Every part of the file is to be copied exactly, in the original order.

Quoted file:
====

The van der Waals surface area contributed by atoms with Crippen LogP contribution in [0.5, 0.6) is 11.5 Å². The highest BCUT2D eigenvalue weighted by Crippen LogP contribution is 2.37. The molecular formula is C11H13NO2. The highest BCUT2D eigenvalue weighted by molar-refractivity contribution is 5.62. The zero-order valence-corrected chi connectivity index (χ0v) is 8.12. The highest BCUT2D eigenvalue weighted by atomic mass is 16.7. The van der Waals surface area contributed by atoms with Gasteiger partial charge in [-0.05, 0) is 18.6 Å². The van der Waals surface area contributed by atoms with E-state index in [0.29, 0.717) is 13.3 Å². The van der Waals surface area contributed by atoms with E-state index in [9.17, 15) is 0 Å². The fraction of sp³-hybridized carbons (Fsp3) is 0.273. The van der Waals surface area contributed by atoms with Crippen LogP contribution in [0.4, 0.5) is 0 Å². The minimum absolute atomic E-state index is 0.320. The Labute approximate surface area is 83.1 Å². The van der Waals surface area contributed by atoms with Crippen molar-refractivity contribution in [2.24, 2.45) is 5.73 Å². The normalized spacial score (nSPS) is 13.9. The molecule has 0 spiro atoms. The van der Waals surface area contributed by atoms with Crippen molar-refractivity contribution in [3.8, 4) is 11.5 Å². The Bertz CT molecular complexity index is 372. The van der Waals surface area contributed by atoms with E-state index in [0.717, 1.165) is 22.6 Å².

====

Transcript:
The van der Waals surface area contributed by atoms with Crippen LogP contribution in [0.5, 0.6) is 11.5 Å². The highest BCUT2D eigenvalue weighted by Crippen LogP contribution is 2.37. The molecular formula is C11H13NO2. The highest BCUT2D eigenvalue weighted by molar-refractivity contribution is 5.62. The zero-order valence-corrected chi connectivity index (χ0v) is 8.12. The highest BCUT2D eigenvalue weighted by atomic mass is 16.7. The van der Waals surface area contributed by atoms with Gasteiger partial charge in [-0.05, 0) is 18.6 Å². The van der Waals surface area contributed by atoms with E-state index in [0.29, 0.717) is 13.3 Å². The van der Waals surface area contributed by atoms with E-state index in [9.17, 15) is 0 Å². The fraction of sp³-hybridized carbons (Fsp3) is 0.273. The van der Waals surface area contributed by atoms with Crippen LogP contribution in [0.4, 0.5) is 0 Å². The minimum absolute atomic E-state index is 0.320. The Labute approximate surface area is 83.1 Å². The van der Waals surface area contributed by atoms with Crippen molar-refractivity contribution in [2.24, 2.45) is 5.73 Å². The normalized spacial score (nSPS) is 13.9. The molecule has 0 spiro atoms. The van der Waals surface area contributed by atoms with Crippen molar-refractivity contribution in [3.8, 4) is 11.5 Å². The Bertz CT molecular complexity index is 372. The van der Waals surface area contributed by atoms with E-state index in [0.717, 1.165) is 22.6 Å².